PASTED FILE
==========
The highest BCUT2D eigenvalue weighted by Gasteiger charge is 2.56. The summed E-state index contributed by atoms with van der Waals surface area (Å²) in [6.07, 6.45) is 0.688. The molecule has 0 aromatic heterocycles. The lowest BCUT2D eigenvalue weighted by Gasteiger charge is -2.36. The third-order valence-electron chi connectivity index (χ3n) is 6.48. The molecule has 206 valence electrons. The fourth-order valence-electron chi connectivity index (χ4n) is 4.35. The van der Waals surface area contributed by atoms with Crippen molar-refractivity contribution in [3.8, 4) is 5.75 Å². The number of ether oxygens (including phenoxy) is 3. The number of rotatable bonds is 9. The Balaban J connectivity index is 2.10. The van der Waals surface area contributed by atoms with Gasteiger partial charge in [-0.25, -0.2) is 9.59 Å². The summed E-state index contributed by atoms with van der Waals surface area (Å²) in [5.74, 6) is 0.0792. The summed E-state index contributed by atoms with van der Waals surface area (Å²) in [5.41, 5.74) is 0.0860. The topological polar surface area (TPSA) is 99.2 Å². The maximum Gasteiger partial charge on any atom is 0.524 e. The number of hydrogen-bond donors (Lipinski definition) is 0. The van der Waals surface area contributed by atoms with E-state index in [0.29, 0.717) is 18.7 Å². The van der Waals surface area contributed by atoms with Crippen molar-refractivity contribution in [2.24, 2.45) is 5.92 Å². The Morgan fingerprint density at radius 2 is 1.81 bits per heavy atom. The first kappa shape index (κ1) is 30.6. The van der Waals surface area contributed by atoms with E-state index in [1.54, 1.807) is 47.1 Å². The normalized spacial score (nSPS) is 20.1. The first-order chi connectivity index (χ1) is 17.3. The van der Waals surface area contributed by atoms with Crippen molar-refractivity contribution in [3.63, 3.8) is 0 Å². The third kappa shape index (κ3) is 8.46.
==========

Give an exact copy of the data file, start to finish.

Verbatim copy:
The highest BCUT2D eigenvalue weighted by Gasteiger charge is 2.56. The summed E-state index contributed by atoms with van der Waals surface area (Å²) in [6.07, 6.45) is 0.688. The molecule has 0 aromatic heterocycles. The lowest BCUT2D eigenvalue weighted by Gasteiger charge is -2.36. The third-order valence-electron chi connectivity index (χ3n) is 6.48. The molecule has 206 valence electrons. The fourth-order valence-electron chi connectivity index (χ4n) is 4.35. The van der Waals surface area contributed by atoms with Crippen molar-refractivity contribution in [3.8, 4) is 5.75 Å². The number of ether oxygens (including phenoxy) is 3. The number of rotatable bonds is 9. The Balaban J connectivity index is 2.10. The van der Waals surface area contributed by atoms with Gasteiger partial charge in [-0.25, -0.2) is 9.59 Å². The summed E-state index contributed by atoms with van der Waals surface area (Å²) in [5.74, 6) is 0.0792. The summed E-state index contributed by atoms with van der Waals surface area (Å²) in [5.41, 5.74) is 0.0860. The topological polar surface area (TPSA) is 99.2 Å². The maximum Gasteiger partial charge on any atom is 0.524 e. The number of hydrogen-bond donors (Lipinski definition) is 0. The van der Waals surface area contributed by atoms with E-state index in [0.29, 0.717) is 18.7 Å². The van der Waals surface area contributed by atoms with Crippen molar-refractivity contribution in [2.24, 2.45) is 5.92 Å². The Morgan fingerprint density at radius 2 is 1.81 bits per heavy atom. The first kappa shape index (κ1) is 30.6. The van der Waals surface area contributed by atoms with E-state index in [1.54, 1.807) is 47.1 Å². The normalized spacial score (nSPS) is 20.1. The first-order chi connectivity index (χ1) is 17.3. The van der Waals surface area contributed by atoms with Crippen molar-refractivity contribution in [3.63, 3.8) is 0 Å². The third kappa shape index (κ3) is 8.46.